Saudi Arabia currently produces about 150,000 ounces a year (o/y) of gold from five mines located in the west of the kingdom. Saudi Arabian Mining Company (Maaden) has ambitious plans to boost this figure. By 2015, it hopes to be producing 400,000 o/y.
The timing could not be better for Maaden’s plans. Gold is trading at record highs of about $1,500 an ounce as investment capital pours out of currency and into commodities.
The exploration, study and subsequent start-up costs for its plans are relatively high, with major infrastructure needed for the four new mines proposed. One major cost is a 450-kilometre pipeline that will bring treated sewage effluent (TSE) from Taif in the Mecca Province to be used in the mining process.
Using TSE for mining is a good sign the kingdom’s varied sectors are starting to work together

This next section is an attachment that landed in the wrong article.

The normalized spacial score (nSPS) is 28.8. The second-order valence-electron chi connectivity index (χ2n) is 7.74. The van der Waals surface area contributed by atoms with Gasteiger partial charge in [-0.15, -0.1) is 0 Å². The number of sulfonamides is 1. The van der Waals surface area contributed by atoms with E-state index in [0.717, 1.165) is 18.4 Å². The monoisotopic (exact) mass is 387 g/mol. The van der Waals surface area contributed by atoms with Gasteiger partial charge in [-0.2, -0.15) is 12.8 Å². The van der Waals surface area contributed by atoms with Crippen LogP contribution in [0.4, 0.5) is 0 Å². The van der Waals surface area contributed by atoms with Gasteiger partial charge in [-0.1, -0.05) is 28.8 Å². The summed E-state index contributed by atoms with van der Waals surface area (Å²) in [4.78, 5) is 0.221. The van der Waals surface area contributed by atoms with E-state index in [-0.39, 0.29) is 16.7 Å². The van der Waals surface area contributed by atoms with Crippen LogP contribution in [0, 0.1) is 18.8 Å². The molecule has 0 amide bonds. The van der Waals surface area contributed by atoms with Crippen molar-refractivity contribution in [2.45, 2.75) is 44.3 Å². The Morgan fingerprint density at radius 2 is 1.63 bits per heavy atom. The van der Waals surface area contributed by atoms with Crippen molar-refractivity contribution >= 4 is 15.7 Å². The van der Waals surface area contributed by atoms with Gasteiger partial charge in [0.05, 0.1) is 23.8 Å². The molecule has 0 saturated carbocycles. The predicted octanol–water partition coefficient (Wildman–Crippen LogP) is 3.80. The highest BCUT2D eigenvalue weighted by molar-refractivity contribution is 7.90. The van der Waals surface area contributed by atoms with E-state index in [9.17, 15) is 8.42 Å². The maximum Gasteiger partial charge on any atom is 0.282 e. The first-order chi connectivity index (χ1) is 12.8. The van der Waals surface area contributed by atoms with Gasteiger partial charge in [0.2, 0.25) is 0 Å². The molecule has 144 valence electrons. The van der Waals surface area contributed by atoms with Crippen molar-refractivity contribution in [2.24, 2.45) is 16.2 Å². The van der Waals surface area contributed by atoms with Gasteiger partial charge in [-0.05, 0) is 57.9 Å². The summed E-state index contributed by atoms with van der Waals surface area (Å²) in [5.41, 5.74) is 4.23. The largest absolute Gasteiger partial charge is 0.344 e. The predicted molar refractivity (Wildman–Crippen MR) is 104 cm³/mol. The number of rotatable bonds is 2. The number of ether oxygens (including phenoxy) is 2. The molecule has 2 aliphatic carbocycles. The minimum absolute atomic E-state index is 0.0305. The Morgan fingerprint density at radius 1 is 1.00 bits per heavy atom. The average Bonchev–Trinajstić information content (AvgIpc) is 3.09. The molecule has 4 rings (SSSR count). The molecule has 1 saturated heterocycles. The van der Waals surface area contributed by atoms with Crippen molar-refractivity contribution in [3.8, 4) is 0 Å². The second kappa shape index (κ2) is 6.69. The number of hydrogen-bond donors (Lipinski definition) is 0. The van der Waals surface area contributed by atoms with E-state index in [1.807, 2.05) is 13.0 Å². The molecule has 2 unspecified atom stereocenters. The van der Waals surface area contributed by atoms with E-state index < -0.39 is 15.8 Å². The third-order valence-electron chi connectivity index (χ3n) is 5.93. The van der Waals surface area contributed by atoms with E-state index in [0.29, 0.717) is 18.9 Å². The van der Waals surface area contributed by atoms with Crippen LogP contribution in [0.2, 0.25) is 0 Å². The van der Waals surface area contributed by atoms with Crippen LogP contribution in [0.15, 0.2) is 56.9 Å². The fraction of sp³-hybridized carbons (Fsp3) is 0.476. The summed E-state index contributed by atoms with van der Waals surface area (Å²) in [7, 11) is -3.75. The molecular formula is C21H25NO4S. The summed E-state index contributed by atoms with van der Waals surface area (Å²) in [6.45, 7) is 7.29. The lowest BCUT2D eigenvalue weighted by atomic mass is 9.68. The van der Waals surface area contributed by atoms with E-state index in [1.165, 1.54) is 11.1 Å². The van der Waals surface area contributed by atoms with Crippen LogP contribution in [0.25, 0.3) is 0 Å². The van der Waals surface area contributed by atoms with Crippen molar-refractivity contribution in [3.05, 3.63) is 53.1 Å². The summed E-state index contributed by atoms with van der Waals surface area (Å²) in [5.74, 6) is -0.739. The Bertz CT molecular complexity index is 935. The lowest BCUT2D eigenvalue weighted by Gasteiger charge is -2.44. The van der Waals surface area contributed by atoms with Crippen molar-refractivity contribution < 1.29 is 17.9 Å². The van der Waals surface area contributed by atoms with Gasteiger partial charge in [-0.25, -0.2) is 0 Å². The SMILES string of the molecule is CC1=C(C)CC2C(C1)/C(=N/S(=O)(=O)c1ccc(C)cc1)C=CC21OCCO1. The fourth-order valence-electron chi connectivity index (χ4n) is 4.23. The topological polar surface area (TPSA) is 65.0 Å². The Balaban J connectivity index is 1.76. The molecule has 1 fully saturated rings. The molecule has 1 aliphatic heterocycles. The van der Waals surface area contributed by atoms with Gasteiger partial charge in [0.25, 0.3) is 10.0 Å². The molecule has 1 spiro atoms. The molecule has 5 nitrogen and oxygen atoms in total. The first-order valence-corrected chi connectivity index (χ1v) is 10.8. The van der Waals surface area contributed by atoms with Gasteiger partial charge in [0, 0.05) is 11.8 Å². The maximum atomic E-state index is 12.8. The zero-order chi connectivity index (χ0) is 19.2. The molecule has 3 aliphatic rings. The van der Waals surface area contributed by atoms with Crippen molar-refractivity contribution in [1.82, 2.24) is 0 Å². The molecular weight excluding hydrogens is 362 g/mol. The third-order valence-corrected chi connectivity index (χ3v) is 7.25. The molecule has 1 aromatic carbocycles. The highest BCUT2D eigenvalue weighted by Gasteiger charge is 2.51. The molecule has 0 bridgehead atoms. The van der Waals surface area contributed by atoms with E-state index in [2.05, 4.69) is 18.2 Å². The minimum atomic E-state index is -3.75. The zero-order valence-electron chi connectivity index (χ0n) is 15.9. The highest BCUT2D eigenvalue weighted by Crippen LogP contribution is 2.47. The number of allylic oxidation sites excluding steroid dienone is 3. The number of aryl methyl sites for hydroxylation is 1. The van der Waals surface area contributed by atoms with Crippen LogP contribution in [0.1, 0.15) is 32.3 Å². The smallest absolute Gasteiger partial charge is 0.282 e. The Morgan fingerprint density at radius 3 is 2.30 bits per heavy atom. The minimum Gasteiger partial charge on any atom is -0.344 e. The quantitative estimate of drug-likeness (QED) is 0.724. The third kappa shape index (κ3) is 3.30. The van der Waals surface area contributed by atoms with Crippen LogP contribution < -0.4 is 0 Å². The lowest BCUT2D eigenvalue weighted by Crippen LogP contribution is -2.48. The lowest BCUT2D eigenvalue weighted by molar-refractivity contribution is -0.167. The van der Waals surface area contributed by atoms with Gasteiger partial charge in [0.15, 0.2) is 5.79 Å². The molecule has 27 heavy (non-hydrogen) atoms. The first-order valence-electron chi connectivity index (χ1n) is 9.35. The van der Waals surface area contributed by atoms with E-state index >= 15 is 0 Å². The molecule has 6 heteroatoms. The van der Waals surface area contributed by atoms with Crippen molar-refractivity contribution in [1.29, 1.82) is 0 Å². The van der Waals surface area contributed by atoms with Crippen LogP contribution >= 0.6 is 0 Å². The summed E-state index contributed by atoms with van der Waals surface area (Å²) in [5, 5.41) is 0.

Using TSE for mining is a good sign the kingdom’s varied sectors are starting to work together for the greater good of the country. The use of TSE processed by utility companies for industrial production may be a small step, but it is a step in the right direction.
Maaden is wary of the high start-up costs, but economists say gold prices will remain high for at least the next five years. This makes the likelihood of a swift return on investment for Maaden and any subsequent partner high.
The mining firm’s efforts at increasing production, then monetising the kingdom’s other natural resources is admirable. A real mining industry is now starting to take shape across Saudi Arabia.
As a precious metal, gold is different to mining bauxite or phosphates, but the same technical skills are required to extract it, which will result in more locals learning those skills. Increased production will also likely fuel a boom in gold smelting and jewellery making.
Extracting a natural resource and adding further value has long been the aim of Riyadh for its oil and gas sector. Increasing gold production takes that one step further.